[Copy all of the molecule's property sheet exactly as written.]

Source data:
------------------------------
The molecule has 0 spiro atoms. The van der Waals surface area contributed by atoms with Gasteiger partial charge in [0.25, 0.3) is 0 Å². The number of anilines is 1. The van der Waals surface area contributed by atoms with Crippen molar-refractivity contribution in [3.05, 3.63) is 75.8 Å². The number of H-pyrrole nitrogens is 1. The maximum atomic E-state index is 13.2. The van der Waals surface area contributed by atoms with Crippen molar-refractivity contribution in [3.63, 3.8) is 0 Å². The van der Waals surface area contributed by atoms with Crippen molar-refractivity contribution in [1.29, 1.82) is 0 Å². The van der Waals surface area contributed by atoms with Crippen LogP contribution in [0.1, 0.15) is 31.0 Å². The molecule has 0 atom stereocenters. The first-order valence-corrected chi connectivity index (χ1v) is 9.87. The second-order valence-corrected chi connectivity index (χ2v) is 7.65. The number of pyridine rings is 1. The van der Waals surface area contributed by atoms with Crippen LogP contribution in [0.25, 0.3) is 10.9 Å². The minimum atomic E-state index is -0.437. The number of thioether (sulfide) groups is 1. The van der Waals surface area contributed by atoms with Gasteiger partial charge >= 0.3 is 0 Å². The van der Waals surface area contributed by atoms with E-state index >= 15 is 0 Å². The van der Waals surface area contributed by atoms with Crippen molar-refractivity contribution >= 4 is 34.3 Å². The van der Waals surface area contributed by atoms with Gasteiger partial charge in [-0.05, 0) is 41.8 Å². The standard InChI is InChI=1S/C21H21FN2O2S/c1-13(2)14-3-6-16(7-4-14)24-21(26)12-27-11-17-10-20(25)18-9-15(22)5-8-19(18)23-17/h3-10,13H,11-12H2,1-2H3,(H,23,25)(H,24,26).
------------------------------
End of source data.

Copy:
The molecule has 0 spiro atoms. The van der Waals surface area contributed by atoms with Gasteiger partial charge in [0.25, 0.3) is 0 Å². The number of anilines is 1. The van der Waals surface area contributed by atoms with Crippen molar-refractivity contribution in [3.05, 3.63) is 75.8 Å². The number of H-pyrrole nitrogens is 1. The maximum atomic E-state index is 13.2. The van der Waals surface area contributed by atoms with Crippen molar-refractivity contribution in [3.63, 3.8) is 0 Å². The van der Waals surface area contributed by atoms with Crippen molar-refractivity contribution in [1.29, 1.82) is 0 Å². The van der Waals surface area contributed by atoms with Crippen LogP contribution in [0.1, 0.15) is 31.0 Å². The molecule has 0 atom stereocenters. The first-order valence-corrected chi connectivity index (χ1v) is 9.87. The second-order valence-corrected chi connectivity index (χ2v) is 7.65. The number of pyridine rings is 1. The van der Waals surface area contributed by atoms with Crippen LogP contribution in [0.25, 0.3) is 10.9 Å². The minimum atomic E-state index is -0.437. The number of thioether (sulfide) groups is 1. The van der Waals surface area contributed by atoms with Gasteiger partial charge >= 0.3 is 0 Å². The van der Waals surface area contributed by atoms with E-state index >= 15 is 0 Å². The van der Waals surface area contributed by atoms with Crippen molar-refractivity contribution >= 4 is 34.3 Å². The van der Waals surface area contributed by atoms with Gasteiger partial charge in [-0.05, 0) is 41.8 Å². The standard InChI is InChI=1S/C21H21FN2O2S/c1-13(2)14-3-6-16(7-4-14)24-21(26)12-27-11-17-10-20(25)18-9-15(22)5-8-19(18)23-17/h3-10,13H,11-12H2,1-2H3,(H,23,25)(H,24,26).